With markets whipsawing from disaster to dynamite in the first part of 2016, the shaky ground has worried a lot of companies.
This instability had a gargantuan impact on the number of companies trying to raise money through the stock market.
The frequency of companies going public has dropped like a stone. With five months of 2016 behind us, the number of companies hitting the stock market is the lowest in over a decade.
“If you’re having a hard time remembering the last time you saw a big IPO cross the headlines, you’re not alone,” said a note from Bespoke Investment Group.
“There have been only $4.88 billion worth of IPOs in 2016 in 31 deals. That compares with $13.4 billion in IPOs at this time last year and a total of 173 IPOs in 2015.”
In fact, year to date, only 2008 and 2009 — the period around the financial crisis and Great Recession — had fewer IPOs.
That’s not all. Companies already listed on the market are not issuing stock to raise more capital through secondary stock offerings as much either. Despite secondary offerings looking stronger than IPOs (which isn’t too hard), there have been fewer of these efforts than in 2015.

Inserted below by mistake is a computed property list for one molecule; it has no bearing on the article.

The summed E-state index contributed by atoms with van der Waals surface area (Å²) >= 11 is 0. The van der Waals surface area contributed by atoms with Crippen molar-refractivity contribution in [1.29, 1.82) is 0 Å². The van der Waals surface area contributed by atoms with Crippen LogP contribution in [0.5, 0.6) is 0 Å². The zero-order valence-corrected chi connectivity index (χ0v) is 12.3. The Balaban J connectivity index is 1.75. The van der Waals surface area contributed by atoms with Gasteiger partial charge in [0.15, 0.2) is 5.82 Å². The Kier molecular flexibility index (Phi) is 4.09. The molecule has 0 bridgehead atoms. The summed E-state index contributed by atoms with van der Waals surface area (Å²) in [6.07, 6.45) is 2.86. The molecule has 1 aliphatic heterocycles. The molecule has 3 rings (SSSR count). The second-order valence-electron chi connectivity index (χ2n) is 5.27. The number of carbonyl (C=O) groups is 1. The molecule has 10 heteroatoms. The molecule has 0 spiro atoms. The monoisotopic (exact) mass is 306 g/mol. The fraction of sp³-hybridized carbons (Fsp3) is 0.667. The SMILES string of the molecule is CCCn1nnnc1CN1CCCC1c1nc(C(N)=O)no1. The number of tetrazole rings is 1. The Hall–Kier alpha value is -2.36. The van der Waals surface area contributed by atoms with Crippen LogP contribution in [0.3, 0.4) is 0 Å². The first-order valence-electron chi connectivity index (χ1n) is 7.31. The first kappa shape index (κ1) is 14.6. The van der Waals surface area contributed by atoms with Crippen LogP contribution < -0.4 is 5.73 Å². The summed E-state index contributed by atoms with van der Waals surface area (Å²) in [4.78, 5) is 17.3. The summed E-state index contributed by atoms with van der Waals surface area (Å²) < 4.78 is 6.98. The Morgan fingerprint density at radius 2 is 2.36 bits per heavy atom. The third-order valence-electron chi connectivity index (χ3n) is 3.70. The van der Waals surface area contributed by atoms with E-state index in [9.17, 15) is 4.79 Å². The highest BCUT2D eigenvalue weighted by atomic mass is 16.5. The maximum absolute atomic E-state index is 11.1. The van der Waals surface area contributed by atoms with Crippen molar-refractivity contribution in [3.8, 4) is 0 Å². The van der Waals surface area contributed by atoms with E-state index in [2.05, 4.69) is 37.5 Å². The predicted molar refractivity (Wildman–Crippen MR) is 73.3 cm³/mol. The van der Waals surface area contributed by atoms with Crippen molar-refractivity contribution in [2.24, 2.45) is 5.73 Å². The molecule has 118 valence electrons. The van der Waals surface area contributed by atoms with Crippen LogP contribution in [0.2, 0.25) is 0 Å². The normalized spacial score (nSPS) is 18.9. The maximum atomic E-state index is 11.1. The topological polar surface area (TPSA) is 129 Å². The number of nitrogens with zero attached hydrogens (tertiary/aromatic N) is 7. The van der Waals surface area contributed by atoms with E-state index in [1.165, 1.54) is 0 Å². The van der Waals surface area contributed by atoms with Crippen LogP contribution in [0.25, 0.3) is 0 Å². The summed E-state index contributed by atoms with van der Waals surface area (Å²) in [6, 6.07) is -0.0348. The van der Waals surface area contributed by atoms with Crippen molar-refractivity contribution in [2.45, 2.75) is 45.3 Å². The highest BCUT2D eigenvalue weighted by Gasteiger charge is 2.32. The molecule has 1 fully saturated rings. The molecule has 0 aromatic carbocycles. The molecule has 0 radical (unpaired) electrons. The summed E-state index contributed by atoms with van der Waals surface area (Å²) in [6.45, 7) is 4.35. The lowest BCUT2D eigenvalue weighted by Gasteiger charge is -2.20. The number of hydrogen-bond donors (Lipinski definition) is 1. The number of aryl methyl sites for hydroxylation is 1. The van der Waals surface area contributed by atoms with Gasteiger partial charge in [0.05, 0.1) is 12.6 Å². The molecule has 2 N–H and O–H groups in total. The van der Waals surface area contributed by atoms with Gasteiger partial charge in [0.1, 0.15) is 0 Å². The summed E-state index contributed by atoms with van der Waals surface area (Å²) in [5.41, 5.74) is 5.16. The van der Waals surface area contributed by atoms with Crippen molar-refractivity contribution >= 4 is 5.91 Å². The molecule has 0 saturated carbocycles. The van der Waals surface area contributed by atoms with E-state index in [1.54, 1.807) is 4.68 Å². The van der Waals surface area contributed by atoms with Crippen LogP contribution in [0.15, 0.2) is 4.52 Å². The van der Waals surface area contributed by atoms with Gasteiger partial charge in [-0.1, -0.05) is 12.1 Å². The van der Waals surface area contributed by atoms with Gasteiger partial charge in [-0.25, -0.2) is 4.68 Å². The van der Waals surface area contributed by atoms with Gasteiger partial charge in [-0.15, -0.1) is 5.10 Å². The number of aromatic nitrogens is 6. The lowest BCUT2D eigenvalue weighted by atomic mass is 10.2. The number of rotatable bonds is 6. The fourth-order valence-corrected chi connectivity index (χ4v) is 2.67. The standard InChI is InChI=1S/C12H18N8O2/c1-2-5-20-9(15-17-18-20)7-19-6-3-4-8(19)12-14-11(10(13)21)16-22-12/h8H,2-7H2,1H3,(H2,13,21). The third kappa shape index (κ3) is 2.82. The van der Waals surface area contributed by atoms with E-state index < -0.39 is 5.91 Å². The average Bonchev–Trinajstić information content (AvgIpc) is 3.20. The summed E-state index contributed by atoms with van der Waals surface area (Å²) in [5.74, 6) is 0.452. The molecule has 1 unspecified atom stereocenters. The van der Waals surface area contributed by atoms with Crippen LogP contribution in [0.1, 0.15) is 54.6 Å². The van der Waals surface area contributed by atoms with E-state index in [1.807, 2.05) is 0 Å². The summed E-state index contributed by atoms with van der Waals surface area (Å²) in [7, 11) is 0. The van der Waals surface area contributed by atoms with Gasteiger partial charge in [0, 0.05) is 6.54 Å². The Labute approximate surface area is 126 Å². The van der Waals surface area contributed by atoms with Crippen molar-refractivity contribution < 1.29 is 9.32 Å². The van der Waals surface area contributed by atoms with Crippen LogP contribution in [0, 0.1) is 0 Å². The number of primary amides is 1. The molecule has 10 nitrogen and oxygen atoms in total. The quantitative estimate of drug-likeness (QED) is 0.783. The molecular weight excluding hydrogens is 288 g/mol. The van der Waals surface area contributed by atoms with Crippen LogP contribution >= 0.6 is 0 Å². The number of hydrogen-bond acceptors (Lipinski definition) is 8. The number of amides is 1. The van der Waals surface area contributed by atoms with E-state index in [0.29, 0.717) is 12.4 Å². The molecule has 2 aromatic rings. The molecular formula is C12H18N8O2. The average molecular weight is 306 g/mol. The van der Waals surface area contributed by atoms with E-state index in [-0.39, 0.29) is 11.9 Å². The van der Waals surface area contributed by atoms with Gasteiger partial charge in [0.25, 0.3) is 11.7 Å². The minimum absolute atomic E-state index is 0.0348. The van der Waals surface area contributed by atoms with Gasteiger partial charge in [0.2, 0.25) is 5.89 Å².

“As shown below, there have been a total of $56.07 billion in secondary offerings so far this year, down from the $99.9 billion that had been issued YTD last year but still a much healthier level than IPO activity might indicate,” said Bespoke. “2016 is on pace to see a total of 484 deals price, down from 646 last year and a cycle peak of 739 back in 2013.”
Using the current year to date fundraising trends, Bespoke projects this year will see the second-fewest deals done in the stock market since 2005 with 488 secondary offerings and just 78 IPOs. While the trends may shift as the market becomes more stable, it appears that there will be much less equity issuance than in recent years.
So why is this happening?
Broadly speaking, companies want stable financial conditions when issuing stock through an IPO or a secondary offering. This allows for more favourable pricing and more investor interest, thus making the offering a larger boon for the firm. So, the stock market’s violent drop to start the year was a terrible time for IPOs.
Additionally, firms considering going public during a period of market instability are more likely to wait and see what happens with other IPOs before they jump in. Basically, there can be a freeze while everyone waits to see what happens when the first firm jumps back into the market.
On the secondary issuers side, access to debt is simple and interest rates are low, so financing through the bond market as opposed to the stock market may make more sense.
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